Initially, he continued shooting black and white, but soon realized his images were missing an element essential to Haiti and the US-Mexico border: color. By the late 70s, he was shooting in color because it “was the emotional photographic response to the places I was working in. If I had stayed in New England, I don’t know whether I would ever have started photographing in color,” he said.

The transition was awkward, however. While he was still shooting black and white personal work, he occasionally shot color when an assignment demanded it. “It was lousy, it was shit,” Webb said of his early color work.

But he explained to the Look 3 audience that he gradually developed a sense of color, including the color of light and how it can change so quickly outdoors. “Color is about emotion. That’s what I began to see and understand as a photographer,” he said. “On a trip to Haiti in ’79, all of the sudden I started to see in color,” he recounted.

Webb worked on numerous projects for years, many of them simultaneously: Haiti, the US-Mexico border, Florida, Cuba, the Amazon, and Istanbul. He also showed images from shorter projects and assignments in France, Germany, and Spain, and other places.

His Haiti project, for instance, began in 1975 and continued until 2000. He finally completed his US Mexico border project with the publication of his book Crossings in 2003. He made his first trip to Cuba in 1993, but didn’t begin shooting there in earnest until 2000, continuing that project through the publication of Violet Isle in 2009 (the book is collaboration with his wife, photographer Rebecca Norris Webb, whose images are interspersed with Webb’s throughout the book.)

Webb says it takes him a while–sometimes several years– to figure out whether exploratory trips to a new place will turn into a project worthy of a book. For that reason, he tends to have several projects percolating at the same time.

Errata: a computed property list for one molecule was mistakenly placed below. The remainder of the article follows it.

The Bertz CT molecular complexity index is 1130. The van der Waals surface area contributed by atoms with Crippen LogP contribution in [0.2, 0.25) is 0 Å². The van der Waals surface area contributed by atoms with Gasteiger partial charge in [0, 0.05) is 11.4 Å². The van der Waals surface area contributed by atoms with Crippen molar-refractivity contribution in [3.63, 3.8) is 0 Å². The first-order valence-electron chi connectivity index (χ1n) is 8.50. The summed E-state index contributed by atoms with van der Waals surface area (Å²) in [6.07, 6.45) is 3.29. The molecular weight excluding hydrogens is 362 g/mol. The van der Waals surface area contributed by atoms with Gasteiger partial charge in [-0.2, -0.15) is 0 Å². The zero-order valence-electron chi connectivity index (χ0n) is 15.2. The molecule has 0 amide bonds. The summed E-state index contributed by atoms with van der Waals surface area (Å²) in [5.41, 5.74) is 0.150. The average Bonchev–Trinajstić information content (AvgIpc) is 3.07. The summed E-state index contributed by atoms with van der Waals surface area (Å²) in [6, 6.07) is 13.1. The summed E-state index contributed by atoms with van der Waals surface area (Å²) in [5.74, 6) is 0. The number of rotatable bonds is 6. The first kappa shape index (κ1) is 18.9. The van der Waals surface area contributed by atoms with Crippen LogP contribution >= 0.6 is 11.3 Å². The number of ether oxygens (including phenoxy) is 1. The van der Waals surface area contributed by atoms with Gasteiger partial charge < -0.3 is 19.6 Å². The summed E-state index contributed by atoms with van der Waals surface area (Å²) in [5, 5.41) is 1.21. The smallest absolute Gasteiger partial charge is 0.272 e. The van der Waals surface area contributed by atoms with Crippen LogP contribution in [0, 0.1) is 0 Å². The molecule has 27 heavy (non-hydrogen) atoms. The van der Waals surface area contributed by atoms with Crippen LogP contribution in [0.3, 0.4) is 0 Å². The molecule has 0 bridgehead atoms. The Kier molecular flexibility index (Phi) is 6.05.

“I don’t always know a project is going to be a project until I’m well into it,” he said. Later in the presentation, he elaborated:  “A project is like stepping off onto journey, but you don’t know where it’s going to take you or where it’s going to end,” he said. “As Rebecca [his wife] says, one’s photographs are wiser than one’s self.”

Lately, he’s started exploring a project about America’s industrial heartland, and expressed optimism about the prospects of that project at his Look 3 presenation. He’s visited cities including Eerie, Pennsylvania, and also Rochester, New York, to explore the demise of his film of choice: Kodachrome.

The discontinuation of the film has forced him to start shooting digitally, which raised questions from the audience about how the change has affected his work. Webb compared the difference between digital and film to the difference in sound quality between CDs and vinyl records. Digital “is a little cleaner than the world. Film feels like the messiness of the world,” he said.

But he’s resigned himself to the change. Had Kodak continued making Kodachrome, he said, “I probably would have been happy to photograph in Kodachrome until I died.” But the market is requiring him to switch, and he says, “I realized I can be a bit of a dinosaur, and stick with things too long. I thought that maybe it’s time to move into the 21st century.”